|The Fred and Clara Knope farm house once stood on Beech Daly just south of Northline Road. The 20 acre site was a productive farm from the mid 1920's until the City of Taylor purchased the property in 1990. "For several years, the home housed the offices of the city's Community Development department and the archives and records of the Taylor Historical Commission. The farmhouse was moved to Heritage Park on November 1, 2000.|
| Like many of the farms around Taylor, the Knope's had a produce stand in front of their home. Corn, cucumbers, asparagus, eggs and strawberries were the main offerings to their many friends and customers.
In 1929, they built a home and a small barn behind to house a horse and the three cows the Knopes had on the farm. The children enjoyed the animals as they grew up and remember well the hard work of putting the hay in the loft and caring for the many other fowl and animals on the farm. The wood lot at the rear of their property yielded extra cash from the larger trees. Those logs were cut into lumber at the nearby Lange Lumber Mill.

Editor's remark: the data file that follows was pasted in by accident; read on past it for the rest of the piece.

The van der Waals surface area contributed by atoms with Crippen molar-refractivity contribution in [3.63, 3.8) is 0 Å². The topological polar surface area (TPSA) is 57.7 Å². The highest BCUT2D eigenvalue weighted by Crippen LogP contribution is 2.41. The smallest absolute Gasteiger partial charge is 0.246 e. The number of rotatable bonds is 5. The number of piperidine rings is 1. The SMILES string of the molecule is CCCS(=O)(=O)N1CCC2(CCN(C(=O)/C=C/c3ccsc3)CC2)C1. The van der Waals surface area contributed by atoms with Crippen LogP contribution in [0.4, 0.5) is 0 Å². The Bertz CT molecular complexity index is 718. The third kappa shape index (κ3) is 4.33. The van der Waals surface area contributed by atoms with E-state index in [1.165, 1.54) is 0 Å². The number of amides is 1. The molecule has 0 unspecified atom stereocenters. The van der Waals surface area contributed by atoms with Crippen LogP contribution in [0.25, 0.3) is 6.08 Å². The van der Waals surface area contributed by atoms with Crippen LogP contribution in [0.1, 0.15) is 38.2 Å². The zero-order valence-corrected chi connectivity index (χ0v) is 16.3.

Fred Knope's farm evolved over the years. Outbuildings included a Brooler (for chicks), chicken coops, and a grainery. Most of the produce was shipped by truck and sold at the nearby market in Wyandotte.
(In 1945 a huge four-door block barn for their tractors, trucks and farm equipment.)
Erwin Knope, age 12, pets a calf at the farm circa 1942. He died in
the Korean War and his funeral was held in the farmhouse, where he and
his sister were born.
The Knope family, from left:
Fred, Clara, Erwin and Virginia, photographed in front of the house in 1951
|Fred Knope married Clara (Boike) in 1926. Their daughter Virginia and son Erwin enjoyed growing up on the farm and recalled many wonderful memories living in the house and working on the farm.|